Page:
Our future analyses will also seek to:
* Identify content unique to particular libraries or to the medical libraries. Sharing packages is most effective when the overlap in usage is low. Being able to predict or identify content with low overlap will help each library maximize value.
* Analyze usage data as it relates to each respective institution's data about its users. Understanding journal usage in the context of an academic department's scholarly output invites a discussion on the difference between what is usage and what is useful. Through this discussion we intend to learn more about how our user communities seek information and the motivations behind those decisions. A part of this process will be to look not at usage data but at the choice of publishing venue. Those statistics, too, help to set the value of a subscription.
Nonetheless, as an initial analysis, we found this project to be very useful in providing knowledge about our consortia arrangement and collection sharing we had long suspected, but not been able to confirm. Now that we have a baseline to work from, we will expand the analysis to other publishers, confirm and adjust the model, see what information we can bring to future negotiations, justify our budgets within each library, and demonstrate the value of cooperation.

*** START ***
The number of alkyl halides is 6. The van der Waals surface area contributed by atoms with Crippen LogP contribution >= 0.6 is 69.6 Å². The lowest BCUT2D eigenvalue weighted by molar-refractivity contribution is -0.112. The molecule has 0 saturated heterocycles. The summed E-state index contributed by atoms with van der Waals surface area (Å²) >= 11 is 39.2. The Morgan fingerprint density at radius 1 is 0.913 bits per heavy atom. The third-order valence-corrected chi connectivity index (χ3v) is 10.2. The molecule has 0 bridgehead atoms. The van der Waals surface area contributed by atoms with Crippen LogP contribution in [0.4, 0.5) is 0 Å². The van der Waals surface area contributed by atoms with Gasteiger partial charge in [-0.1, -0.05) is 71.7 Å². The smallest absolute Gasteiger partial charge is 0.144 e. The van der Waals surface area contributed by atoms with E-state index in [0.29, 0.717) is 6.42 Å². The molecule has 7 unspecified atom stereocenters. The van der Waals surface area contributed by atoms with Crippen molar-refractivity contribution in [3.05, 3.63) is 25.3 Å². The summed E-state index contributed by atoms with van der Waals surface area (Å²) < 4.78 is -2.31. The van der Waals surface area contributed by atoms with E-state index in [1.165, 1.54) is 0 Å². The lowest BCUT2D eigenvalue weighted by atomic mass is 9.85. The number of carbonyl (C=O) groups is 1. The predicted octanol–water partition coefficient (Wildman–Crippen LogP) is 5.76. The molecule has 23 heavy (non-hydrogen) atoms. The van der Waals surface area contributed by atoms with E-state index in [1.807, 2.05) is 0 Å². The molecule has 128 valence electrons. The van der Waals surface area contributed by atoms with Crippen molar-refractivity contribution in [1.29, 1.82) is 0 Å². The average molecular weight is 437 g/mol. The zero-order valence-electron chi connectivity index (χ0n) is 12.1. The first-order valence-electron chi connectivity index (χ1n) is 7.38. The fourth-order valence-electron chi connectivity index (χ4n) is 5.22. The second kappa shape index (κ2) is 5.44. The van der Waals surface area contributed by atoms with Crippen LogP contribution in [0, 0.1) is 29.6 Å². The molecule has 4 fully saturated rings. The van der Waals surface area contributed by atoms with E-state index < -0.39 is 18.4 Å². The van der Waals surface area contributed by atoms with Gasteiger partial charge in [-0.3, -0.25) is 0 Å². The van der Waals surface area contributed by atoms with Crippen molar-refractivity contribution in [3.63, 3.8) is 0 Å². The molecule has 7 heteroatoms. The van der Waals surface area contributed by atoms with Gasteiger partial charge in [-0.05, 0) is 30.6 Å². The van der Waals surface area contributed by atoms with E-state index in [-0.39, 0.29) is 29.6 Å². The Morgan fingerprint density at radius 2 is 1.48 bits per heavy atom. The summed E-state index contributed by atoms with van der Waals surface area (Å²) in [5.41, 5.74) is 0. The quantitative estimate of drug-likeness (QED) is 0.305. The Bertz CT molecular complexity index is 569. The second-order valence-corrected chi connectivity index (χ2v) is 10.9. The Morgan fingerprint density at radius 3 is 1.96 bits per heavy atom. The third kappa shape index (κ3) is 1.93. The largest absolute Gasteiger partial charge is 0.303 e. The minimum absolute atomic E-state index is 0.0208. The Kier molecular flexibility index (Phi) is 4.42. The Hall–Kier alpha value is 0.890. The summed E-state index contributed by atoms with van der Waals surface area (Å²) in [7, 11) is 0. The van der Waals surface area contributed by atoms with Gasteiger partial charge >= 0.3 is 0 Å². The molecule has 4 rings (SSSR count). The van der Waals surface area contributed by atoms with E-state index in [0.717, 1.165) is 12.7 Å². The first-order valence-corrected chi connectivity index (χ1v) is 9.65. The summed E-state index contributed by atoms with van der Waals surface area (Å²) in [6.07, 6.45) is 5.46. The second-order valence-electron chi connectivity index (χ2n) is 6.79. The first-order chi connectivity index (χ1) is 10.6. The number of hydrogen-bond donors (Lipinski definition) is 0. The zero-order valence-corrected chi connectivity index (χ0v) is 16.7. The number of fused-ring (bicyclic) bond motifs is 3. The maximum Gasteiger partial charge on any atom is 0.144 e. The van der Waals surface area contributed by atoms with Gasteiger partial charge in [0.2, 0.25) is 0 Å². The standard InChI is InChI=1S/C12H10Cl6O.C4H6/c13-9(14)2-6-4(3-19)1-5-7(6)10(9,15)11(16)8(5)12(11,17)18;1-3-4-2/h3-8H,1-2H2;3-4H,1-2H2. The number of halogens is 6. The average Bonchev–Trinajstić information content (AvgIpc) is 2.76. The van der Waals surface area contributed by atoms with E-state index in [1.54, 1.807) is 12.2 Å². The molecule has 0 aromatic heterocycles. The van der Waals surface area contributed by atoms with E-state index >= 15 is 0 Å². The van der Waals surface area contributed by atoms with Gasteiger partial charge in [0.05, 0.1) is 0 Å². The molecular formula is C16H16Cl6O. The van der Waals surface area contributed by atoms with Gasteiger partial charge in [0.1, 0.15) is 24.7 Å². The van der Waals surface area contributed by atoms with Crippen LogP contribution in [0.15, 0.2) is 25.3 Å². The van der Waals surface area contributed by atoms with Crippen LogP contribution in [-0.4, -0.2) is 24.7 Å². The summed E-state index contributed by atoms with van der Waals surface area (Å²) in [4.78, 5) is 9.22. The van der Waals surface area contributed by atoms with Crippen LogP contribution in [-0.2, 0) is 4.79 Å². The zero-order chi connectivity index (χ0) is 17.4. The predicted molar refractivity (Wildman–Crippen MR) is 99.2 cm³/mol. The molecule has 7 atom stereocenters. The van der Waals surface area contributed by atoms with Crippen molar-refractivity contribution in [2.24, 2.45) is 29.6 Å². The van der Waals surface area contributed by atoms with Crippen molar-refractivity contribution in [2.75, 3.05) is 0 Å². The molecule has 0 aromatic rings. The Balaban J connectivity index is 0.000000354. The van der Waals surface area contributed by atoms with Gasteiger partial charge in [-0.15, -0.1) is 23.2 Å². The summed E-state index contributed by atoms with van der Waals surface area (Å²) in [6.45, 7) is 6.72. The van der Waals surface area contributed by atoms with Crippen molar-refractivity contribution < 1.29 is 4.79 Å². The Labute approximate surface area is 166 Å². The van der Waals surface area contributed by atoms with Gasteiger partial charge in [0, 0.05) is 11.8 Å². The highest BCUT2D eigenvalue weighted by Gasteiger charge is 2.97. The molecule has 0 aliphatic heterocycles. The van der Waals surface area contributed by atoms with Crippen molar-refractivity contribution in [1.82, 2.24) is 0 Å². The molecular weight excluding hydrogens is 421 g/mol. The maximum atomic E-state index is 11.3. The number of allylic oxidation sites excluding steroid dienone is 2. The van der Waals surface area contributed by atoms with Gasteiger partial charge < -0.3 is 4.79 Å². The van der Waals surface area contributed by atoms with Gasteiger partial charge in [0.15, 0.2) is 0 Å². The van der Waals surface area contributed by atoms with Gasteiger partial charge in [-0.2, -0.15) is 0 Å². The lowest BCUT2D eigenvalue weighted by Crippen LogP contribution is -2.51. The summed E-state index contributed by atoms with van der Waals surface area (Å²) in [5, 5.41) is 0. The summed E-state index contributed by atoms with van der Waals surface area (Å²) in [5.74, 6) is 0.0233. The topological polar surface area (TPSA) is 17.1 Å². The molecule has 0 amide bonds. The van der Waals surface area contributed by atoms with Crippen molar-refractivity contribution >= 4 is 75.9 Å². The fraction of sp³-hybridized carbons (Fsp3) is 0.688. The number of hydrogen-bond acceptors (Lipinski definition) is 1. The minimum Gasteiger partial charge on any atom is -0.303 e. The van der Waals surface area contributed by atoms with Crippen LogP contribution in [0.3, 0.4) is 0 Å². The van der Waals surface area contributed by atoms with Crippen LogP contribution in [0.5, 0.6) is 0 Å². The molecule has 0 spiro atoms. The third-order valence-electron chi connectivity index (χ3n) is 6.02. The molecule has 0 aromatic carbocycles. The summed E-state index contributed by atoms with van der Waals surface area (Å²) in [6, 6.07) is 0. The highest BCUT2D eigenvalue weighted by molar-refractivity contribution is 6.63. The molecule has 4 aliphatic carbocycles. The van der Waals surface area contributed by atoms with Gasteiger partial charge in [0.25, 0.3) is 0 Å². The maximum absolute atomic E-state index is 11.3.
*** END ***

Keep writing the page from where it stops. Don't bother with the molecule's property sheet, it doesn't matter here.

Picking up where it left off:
Elsa K. Anderson (email@example.com) Library Manager, Icahn School of Medicine at Mount Sinai
Stephen Maher (Stephen.Maher@med.nyu.edu) Assistant Curator, Department of Medical Library & Assistant Director, Content Management Systems; NYU School of Medicine
Bill Maltarich (firstname.lastname@example.org) Librarian for Collection Development, Bobst Library, New York University
(1) "Licensing Electronic Resources in the Global Environment" with Angela Carreno. in The Future of U.S. Libraries Abroad: Creating Vision and Strategy for Building International Campus Libraries. Editors, Raymond Pun and Scott Collard. Chicago: ACRL, 2016.
(2) Sharon L. Bostick, Managing technology, edited by Robert E. Dugan: The history and development of academic library consortia in the United States: an overview, The Journal of Academic Librarianship 27, Issue 2 (March 2001): 128-130, ISSN 0099-1333, http://dx.doi.org/10.1016/S0099-1333(00)00185-3.
(3) Kenneth Frazier, "The Librarian's Dilemma: Contemplating the Costs of the 'Big Deal'," DLibMagazine 7, no. 3 (March 2001), www.dlib.org/dlib/march01/frazier/03frazier.html.
(4) Ibid; David Ball, "What's the 'big deal,' and why is it a bad deal for universities?" Interlending & Document Supply 32, no. 2 (2004): 117-125. doi:10.1108/02641610410538586.
(5) Amy Carlson and Barbara M. Pope, "The 'Big Deal': A Survey of How Libraries Are Responding and What the Alternatives Are," The Serials Librarian 57, no. 4 (2009):380-398, http://www.tandfonline.com/doi/abs/10.1080/03615260903206861.